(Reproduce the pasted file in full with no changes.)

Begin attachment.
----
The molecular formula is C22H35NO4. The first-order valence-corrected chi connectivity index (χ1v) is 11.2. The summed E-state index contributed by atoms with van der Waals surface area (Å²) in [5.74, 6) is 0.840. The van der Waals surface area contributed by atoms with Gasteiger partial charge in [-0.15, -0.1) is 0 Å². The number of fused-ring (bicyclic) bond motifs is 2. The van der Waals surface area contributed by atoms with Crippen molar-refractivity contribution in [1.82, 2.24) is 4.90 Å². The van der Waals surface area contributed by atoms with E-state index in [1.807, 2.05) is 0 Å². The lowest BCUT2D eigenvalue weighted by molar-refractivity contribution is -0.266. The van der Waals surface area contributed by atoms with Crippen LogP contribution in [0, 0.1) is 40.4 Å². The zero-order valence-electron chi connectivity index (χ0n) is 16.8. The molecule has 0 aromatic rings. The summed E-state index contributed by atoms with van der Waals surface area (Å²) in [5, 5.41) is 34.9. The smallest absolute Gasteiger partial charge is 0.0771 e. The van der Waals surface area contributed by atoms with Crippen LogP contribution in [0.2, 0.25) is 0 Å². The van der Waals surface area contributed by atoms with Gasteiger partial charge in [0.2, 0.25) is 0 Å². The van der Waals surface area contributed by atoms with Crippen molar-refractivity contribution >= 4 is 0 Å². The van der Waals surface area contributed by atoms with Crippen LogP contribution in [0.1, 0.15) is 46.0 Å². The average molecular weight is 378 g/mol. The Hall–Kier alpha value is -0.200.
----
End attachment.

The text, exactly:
The molecular formula is C22H35NO4. The first-order valence-corrected chi connectivity index (χ1v) is 11.2. The summed E-state index contributed by atoms with van der Waals surface area (Å²) in [5.74, 6) is 0.840. The van der Waals surface area contributed by atoms with Gasteiger partial charge in [-0.15, -0.1) is 0 Å². The number of fused-ring (bicyclic) bond motifs is 2. The van der Waals surface area contributed by atoms with Crippen molar-refractivity contribution in [1.82, 2.24) is 4.90 Å². The van der Waals surface area contributed by atoms with E-state index in [1.807, 2.05) is 0 Å². The lowest BCUT2D eigenvalue weighted by molar-refractivity contribution is -0.266. The van der Waals surface area contributed by atoms with Crippen LogP contribution in [0, 0.1) is 40.4 Å². The zero-order valence-electron chi connectivity index (χ0n) is 16.8. The molecule has 0 aromatic rings. The summed E-state index contributed by atoms with van der Waals surface area (Å²) in [5, 5.41) is 34.9. The smallest absolute Gasteiger partial charge is 0.0771 e. The van der Waals surface area contributed by atoms with Crippen LogP contribution in [0.2, 0.25) is 0 Å². The van der Waals surface area contributed by atoms with Gasteiger partial charge in [0.2, 0.25) is 0 Å². The van der Waals surface area contributed by atoms with Crippen molar-refractivity contribution >= 4 is 0 Å². The van der Waals surface area contributed by atoms with Crippen LogP contribution in [0.1, 0.15) is 46.0 Å². The average molecular weight is 378 g/mol. The Hall–Kier alpha value is -0.200.